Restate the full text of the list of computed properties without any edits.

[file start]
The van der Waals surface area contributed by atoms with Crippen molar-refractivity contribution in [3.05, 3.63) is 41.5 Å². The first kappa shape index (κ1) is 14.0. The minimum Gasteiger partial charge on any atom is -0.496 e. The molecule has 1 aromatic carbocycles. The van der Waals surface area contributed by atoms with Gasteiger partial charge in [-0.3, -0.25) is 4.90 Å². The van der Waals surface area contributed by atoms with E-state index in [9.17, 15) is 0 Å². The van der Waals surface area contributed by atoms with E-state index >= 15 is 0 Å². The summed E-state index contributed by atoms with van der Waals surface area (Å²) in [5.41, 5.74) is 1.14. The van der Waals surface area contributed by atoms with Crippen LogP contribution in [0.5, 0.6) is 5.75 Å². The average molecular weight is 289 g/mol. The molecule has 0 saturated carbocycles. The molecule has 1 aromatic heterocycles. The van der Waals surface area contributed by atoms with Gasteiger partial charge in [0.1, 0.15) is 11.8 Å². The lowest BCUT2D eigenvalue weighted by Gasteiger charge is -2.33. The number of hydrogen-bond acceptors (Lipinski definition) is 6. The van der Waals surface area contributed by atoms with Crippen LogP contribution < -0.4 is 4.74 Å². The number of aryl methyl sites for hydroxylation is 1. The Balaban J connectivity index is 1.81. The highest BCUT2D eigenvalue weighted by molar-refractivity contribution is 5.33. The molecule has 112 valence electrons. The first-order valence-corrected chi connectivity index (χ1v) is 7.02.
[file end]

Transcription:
The van der Waals surface area contributed by atoms with Crippen molar-refractivity contribution in [3.05, 3.63) is 41.5 Å². The first kappa shape index (κ1) is 14.0. The minimum Gasteiger partial charge on any atom is -0.496 e. The molecule has 1 aromatic carbocycles. The van der Waals surface area contributed by atoms with Gasteiger partial charge in [-0.3, -0.25) is 4.90 Å². The van der Waals surface area contributed by atoms with E-state index in [9.17, 15) is 0 Å². The van der Waals surface area contributed by atoms with E-state index >= 15 is 0 Å². The summed E-state index contributed by atoms with van der Waals surface area (Å²) in [5.41, 5.74) is 1.14. The van der Waals surface area contributed by atoms with Crippen LogP contribution in [0.5, 0.6) is 5.75 Å². The average molecular weight is 289 g/mol. The molecule has 0 saturated carbocycles. The molecule has 1 aromatic heterocycles. The van der Waals surface area contributed by atoms with Gasteiger partial charge in [0.1, 0.15) is 11.8 Å². The lowest BCUT2D eigenvalue weighted by Gasteiger charge is -2.33. The number of hydrogen-bond acceptors (Lipinski definition) is 6. The van der Waals surface area contributed by atoms with Crippen LogP contribution < -0.4 is 4.74 Å². The number of aryl methyl sites for hydroxylation is 1. The Balaban J connectivity index is 1.81. The highest BCUT2D eigenvalue weighted by molar-refractivity contribution is 5.33. The molecule has 112 valence electrons. The first-order valence-corrected chi connectivity index (χ1v) is 7.02.